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Pachisi is a typical race game with beehive shaped pieces and cowrie shells for dice or four-sided wooden long dice. The game board is set out in a cruciform shape with four arms. Each arm has three rows of eight squares. The middle row is the row that leads away from and back towards the home square that sits at the centre of the board. Only your pieces move up and down this row on your designated arm.
Contact between opponents’ pieces can only take place on the perimeter squares around the board and the route is counter-clockwise.
There are usually three X marked squares on each arm with one on each of the two outer rows about four squares along and one on the middle row. On some boards the centre row X marked square is part way down and on other boards it is at the top of the centre row on the perimeter. A X marked square is a safe square that prevents an opponent’s piece from landing on you and knocking your pieces off to start again.
The name of the game, Pachisi is derived from the Hindi word pachis, meaning twenty-five, the largest score that can be thrown using cowrie shells. Thus this game is also known by the name Twenty-Five. There are other versions of this game where the largest score that can be thrown is thirty.
In addition to chaupar there are many versions of the game. Parcheesi, Sorry!, and Ludo are among the many Westernized commercial versions of the game. A similar game called Parchís is popular in Spain and northern Morocco. Parqués is its Colombian variant. The Jeu des petits chevaux (Game of Little Horses) is played in France, and Mensch ärgere Dich nicht is a popular German variant. It is also possible that this game led to the development of the Korean board game Yunnori, through the ancient kingdom Baekje.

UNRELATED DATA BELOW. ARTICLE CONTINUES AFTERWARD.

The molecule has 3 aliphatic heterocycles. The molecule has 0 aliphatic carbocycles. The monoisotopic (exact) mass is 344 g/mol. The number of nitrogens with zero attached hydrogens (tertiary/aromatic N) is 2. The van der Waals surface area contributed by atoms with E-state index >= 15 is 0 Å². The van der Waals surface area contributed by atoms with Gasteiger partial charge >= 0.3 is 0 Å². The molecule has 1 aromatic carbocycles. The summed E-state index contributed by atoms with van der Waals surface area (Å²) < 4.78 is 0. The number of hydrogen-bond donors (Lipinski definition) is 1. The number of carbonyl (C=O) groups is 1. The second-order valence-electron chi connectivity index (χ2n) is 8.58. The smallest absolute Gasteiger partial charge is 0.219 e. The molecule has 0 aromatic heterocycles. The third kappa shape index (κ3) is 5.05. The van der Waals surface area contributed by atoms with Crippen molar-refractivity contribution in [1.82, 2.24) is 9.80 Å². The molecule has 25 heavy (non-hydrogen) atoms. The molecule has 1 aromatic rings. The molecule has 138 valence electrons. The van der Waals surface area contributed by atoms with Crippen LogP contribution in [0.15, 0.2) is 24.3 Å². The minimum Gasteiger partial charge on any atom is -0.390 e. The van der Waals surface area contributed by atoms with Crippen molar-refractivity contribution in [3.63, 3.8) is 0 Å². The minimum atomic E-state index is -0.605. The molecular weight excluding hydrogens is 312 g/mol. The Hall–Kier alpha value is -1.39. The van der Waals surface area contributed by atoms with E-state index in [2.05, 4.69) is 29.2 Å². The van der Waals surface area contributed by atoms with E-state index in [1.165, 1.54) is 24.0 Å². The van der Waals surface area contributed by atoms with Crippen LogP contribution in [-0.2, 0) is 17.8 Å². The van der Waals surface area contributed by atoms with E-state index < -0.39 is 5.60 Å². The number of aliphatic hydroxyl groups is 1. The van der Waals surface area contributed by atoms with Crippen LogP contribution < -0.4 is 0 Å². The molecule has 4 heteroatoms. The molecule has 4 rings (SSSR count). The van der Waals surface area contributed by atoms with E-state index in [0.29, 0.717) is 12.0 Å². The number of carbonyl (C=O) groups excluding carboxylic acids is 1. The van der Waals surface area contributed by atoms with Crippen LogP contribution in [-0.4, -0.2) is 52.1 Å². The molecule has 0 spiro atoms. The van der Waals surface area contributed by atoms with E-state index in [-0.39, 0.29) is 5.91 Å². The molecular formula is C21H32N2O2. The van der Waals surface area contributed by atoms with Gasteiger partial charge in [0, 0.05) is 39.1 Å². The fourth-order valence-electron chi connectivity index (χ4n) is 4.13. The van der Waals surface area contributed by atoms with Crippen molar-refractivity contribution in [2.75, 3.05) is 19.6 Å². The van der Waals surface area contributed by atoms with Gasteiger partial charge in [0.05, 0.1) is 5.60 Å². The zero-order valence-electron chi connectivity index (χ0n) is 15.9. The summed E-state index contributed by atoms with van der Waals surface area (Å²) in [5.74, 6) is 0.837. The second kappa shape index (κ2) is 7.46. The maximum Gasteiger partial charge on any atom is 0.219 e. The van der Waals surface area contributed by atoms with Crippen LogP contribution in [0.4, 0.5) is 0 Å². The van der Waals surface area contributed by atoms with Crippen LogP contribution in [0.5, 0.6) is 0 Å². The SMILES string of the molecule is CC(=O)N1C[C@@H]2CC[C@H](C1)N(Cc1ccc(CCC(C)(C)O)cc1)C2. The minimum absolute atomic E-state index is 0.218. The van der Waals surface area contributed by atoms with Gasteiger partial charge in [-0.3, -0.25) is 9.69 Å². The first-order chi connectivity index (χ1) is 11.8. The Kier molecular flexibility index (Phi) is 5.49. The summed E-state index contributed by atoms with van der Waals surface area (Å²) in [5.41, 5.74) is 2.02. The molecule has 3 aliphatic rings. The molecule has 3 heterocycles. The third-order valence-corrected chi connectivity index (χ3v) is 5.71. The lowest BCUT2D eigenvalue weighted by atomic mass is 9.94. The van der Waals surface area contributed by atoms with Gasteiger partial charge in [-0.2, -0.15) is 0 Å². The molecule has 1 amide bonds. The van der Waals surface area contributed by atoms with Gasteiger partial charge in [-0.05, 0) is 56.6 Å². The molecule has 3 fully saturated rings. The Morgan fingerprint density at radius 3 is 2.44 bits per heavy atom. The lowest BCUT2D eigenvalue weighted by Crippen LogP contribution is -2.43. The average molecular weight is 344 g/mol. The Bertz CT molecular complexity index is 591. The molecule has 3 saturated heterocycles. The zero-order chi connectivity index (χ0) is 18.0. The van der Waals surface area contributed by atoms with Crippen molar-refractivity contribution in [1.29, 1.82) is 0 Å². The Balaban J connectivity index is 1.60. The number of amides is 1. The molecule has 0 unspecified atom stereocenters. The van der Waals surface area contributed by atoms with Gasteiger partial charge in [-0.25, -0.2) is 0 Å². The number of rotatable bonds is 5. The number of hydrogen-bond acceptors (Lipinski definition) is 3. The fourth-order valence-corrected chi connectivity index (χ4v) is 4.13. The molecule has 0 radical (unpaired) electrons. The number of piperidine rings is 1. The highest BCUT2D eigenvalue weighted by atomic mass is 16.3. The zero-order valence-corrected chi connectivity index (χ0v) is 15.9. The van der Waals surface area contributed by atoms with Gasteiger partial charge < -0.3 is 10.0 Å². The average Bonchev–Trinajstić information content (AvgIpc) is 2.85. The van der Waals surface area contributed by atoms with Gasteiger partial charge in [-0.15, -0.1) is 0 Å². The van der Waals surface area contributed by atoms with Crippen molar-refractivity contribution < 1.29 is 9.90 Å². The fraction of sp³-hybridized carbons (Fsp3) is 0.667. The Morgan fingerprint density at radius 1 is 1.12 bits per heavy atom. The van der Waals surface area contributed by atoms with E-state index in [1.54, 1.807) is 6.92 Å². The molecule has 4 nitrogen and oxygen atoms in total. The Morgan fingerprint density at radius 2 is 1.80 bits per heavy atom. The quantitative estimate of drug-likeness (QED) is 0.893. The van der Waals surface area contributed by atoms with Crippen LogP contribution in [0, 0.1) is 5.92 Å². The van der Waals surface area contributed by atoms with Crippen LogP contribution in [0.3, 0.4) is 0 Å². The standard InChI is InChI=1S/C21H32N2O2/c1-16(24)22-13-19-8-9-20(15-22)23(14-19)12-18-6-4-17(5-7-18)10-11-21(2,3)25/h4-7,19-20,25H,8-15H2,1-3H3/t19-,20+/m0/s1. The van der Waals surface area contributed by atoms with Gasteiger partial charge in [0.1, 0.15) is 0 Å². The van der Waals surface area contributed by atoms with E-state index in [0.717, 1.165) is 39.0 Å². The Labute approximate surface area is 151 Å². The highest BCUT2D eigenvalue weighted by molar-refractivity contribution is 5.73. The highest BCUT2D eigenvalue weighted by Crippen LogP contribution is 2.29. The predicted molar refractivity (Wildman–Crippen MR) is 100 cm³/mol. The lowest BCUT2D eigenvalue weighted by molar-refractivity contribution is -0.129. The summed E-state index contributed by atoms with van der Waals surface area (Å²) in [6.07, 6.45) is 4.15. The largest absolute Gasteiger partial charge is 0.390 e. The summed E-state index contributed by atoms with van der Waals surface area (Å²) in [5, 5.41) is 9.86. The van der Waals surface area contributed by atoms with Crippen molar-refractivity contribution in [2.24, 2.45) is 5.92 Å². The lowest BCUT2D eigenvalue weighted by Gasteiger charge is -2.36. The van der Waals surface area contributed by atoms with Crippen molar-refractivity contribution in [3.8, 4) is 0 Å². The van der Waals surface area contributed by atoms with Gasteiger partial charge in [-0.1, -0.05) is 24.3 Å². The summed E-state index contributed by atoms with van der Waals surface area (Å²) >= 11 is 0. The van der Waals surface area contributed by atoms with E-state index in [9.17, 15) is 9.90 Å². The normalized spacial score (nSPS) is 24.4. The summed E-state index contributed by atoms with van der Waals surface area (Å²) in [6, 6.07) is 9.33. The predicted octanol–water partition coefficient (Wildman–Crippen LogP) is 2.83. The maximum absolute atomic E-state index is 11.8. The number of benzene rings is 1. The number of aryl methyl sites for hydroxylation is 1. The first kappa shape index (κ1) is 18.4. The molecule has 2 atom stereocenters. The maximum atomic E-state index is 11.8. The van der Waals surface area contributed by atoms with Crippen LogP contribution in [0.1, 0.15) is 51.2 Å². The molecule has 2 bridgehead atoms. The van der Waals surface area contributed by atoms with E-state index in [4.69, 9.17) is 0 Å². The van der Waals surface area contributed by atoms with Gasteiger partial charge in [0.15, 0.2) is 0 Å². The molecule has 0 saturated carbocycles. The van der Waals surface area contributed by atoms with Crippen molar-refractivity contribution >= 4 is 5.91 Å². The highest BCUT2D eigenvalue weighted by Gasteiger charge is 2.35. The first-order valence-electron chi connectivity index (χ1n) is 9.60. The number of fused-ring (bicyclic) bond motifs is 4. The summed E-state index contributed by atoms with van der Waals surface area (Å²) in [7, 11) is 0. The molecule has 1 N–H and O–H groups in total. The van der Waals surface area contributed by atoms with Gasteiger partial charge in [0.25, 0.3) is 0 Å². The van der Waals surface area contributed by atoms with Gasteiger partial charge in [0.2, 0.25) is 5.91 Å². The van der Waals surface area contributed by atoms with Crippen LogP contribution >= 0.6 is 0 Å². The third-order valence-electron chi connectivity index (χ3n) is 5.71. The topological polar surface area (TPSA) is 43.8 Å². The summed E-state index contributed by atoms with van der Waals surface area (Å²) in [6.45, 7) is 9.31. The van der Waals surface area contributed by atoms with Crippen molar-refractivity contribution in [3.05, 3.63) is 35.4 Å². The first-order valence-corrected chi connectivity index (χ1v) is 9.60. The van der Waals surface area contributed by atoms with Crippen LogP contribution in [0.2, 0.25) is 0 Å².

The game of Pachisi was played by 16th century Moghul emperor, Akbar in a truly regal manor who had an outdoor board in his palace at Fatehpur Sikhism. The Court itself was divided into red and white squares, being the board, and an enormous stone raised on four feet, representing the central point known as the Charkoni. It was here that Akbar and his courtiers played this game; sixteen young slaves from the harem wearing the players’ colours, represented the pieces, and moved to the squares according to the throw of the dice. It is said that the Emperor took such a fancy to playing the game on this grand scale that he had a court for pachisi constructed in all his palaces, and traces of such are still visible at Agra and Allahabad.
“To date, these grandiose boards still represent the earliest secure evidence for the existence of the game in India. The game’s role in the history of India still remains to be investigated. It is often assumed that the gambling game that plays so significant a role in the Mahabharata, the classical literary epic, is pachisi, but the descriptions, such as they are, do not tie in with the game, and this conclusion is perhaps erroneous.” Dr Irving Finkel.